Economy downturn will affect tourism industry
As the Dow slipped along its rollercoaster track of economic uncertainty, a Mountain Travel Symposium Wednesday warned destination resort and tourism industry professionals of the volatility of todays travel market.Im looking through the lens of the latest on the Dow dropping 530 odd points since 10 a.m., said Peter Yesawich, chairman and CEO of the Ypartnership, a travel, leisure and entertainment marketing firm, as he began a Web workshop at noon. That is the lens that consumers are looking through to make winter ski vacations in 09.Ralf Garrison, owner and partner of Mountain Travel Symposium, opened the workshop with the sobering fact that advance reservations for this winter are down 9 percent from last year at this time.The storm clouds are a comin, Garrison said, before introducing Yesawich, whose company has been analyzing emerging travel habits, preferences and intentions of Americans for 17 years.Yesawich likened the volatility of the travel market to the stock markets Triple Witching Hour, the last hour of the stock market trading session on the third Friday of each quarter. That is traditionally the time in which three kinds of securities expire, thus increasing the volatility of prices of related securities.For the travel industry, those three volatile influences are consumer anxiety, demographics and technology, Yesawich said.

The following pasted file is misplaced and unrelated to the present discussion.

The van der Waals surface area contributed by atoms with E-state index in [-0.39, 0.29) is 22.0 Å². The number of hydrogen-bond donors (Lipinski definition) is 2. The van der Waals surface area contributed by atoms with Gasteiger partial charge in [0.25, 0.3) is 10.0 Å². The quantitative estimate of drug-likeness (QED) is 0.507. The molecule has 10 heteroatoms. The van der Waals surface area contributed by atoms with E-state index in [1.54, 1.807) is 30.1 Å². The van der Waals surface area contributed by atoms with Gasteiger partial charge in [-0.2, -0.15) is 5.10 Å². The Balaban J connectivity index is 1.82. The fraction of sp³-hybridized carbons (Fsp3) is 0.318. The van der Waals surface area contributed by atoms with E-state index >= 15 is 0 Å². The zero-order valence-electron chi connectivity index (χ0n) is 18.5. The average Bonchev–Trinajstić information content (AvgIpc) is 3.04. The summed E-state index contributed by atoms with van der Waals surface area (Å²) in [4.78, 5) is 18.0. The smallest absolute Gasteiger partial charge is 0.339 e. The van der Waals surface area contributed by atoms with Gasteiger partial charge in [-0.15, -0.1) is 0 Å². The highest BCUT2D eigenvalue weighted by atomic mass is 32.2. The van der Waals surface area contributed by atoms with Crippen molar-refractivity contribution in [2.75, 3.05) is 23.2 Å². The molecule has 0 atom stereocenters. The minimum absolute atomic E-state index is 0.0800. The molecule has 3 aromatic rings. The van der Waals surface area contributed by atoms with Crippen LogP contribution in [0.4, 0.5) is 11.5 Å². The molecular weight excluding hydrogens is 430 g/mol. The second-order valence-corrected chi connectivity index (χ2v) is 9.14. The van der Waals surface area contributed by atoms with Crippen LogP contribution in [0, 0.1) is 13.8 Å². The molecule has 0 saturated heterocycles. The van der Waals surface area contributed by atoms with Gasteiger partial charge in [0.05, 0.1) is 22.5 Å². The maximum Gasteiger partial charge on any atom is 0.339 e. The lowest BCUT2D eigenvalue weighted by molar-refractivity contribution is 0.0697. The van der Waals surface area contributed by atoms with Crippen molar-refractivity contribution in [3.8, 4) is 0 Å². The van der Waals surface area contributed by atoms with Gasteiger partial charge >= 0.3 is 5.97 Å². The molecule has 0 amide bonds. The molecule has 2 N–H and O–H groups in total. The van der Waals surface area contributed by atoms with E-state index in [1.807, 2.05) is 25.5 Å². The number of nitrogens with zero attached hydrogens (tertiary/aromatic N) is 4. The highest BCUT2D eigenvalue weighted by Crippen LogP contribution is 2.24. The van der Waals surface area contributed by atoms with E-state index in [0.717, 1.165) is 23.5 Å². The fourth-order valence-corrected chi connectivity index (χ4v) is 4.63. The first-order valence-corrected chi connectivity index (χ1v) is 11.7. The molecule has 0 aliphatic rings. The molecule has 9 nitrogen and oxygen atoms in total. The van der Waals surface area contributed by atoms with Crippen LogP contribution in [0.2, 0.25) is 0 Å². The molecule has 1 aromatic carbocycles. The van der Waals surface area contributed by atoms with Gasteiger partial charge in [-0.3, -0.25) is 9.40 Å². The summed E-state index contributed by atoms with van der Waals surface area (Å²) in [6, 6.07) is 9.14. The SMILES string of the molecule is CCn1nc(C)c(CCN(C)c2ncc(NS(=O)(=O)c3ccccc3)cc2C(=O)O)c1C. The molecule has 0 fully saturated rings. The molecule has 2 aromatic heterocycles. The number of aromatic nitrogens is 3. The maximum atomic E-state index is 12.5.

As the economys capriciousness prevails, the top reason why travelers take fewer trips has switched from couldnt get away from the job to economic conditions, Yesawich said. And, as Americans switch from using their home (equity) as an ATM machine to a pay as you go mentality, they will be taking fewer and shorter vacations, he said.Mountain resorts need to discard the myth that their affluent customers are not affected by the economy, he said. A survey of the top 8 percent of households in net worth and income showed that in 2008, 78 percent were looking for the best prices, compared to 67 percent in 2004.Even the most affluent travelers are going to be far more value conscious in the years ahead, Yesawich said.The affluent travelers are the ones most affected by the time squeeze as well, with the average work week at 48 hours, and the advent of e-mail increasing the work day by an hour, he said. In 2008, 53 percent of active travelers say they will take weekend vacations of less than four days, 28 percent will take more than five days of vacation, and 19 percent will take vacations on weekdays.This means that travelers will be looking for resorts within a four- to six-hour travel radius. This is especially important considering 100 of the 600 airports in American are expected to lose commercial air service in the next year, he said.This is a critical issue for many mountain resorts, he said, adding that resorts need to be looking at the market potential of their backyards.